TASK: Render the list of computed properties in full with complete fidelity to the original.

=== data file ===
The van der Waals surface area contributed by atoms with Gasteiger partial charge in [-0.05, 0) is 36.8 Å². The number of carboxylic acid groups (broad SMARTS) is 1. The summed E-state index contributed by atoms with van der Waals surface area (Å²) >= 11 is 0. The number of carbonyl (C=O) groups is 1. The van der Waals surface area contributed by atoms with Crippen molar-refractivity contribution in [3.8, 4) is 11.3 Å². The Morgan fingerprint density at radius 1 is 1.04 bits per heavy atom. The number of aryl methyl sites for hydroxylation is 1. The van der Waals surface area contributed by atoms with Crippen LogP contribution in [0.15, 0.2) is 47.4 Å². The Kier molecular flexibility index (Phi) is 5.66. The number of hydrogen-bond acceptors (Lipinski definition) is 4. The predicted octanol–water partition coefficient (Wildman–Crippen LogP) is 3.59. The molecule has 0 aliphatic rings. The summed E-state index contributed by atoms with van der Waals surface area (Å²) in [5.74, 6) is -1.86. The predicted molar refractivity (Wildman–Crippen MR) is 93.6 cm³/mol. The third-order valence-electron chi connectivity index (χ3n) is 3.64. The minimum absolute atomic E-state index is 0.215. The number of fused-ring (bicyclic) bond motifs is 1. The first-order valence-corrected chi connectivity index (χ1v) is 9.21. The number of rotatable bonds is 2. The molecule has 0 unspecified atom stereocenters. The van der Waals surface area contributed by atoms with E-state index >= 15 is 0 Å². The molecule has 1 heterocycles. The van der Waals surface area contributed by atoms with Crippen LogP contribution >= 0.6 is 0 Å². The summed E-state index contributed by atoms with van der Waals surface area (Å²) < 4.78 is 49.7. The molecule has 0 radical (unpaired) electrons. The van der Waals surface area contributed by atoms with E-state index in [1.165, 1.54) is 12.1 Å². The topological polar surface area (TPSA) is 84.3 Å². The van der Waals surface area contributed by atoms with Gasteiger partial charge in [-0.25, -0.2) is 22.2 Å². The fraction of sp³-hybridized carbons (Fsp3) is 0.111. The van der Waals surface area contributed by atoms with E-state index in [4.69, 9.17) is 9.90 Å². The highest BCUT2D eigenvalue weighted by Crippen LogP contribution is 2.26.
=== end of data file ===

The van der Waals surface area contributed by atoms with Gasteiger partial charge in [-0.05, 0) is 36.8 Å². The number of carboxylic acid groups (broad SMARTS) is 1. The summed E-state index contributed by atoms with van der Waals surface area (Å²) >= 11 is 0. The number of carbonyl (C=O) groups is 1. The van der Waals surface area contributed by atoms with Crippen molar-refractivity contribution in [3.8, 4) is 11.3 Å². The Morgan fingerprint density at radius 1 is 1.04 bits per heavy atom. The number of aryl methyl sites for hydroxylation is 1. The van der Waals surface area contributed by atoms with Crippen LogP contribution in [0.15, 0.2) is 47.4 Å². The Kier molecular flexibility index (Phi) is 5.66. The number of hydrogen-bond acceptors (Lipinski definition) is 4. The predicted octanol–water partition coefficient (Wildman–Crippen LogP) is 3.59. The molecule has 0 aliphatic rings. The summed E-state index contributed by atoms with van der Waals surface area (Å²) in [5.74, 6) is -1.86. The predicted molar refractivity (Wildman–Crippen MR) is 93.6 cm³/mol. The third-order valence-electron chi connectivity index (χ3n) is 3.64. The minimum absolute atomic E-state index is 0.215. The number of fused-ring (bicyclic) bond motifs is 1. The first-order valence-corrected chi connectivity index (χ1v) is 9.21. The number of rotatable bonds is 2. The molecule has 0 unspecified atom stereocenters. The van der Waals surface area contributed by atoms with E-state index >= 15 is 0 Å². The molecule has 1 heterocycles. The van der Waals surface area contributed by atoms with Crippen LogP contribution >= 0.6 is 0 Å². The summed E-state index contributed by atoms with van der Waals surface area (Å²) < 4.78 is 49.7. The molecule has 0 radical (unpaired) electrons. The van der Waals surface area contributed by atoms with E-state index in [1.165, 1.54) is 12.1 Å². The topological polar surface area (TPSA) is 84.3 Å². The van der Waals surface area contributed by atoms with Gasteiger partial charge in [-0.25, -0.2) is 22.2 Å². The fraction of sp³-hybridized carbons (Fsp3) is 0.111. The van der Waals surface area contributed by atoms with E-state index in [4.69, 9.17) is 9.90 Å². The highest BCUT2D eigenvalue weighted by Crippen LogP contribution is 2.26.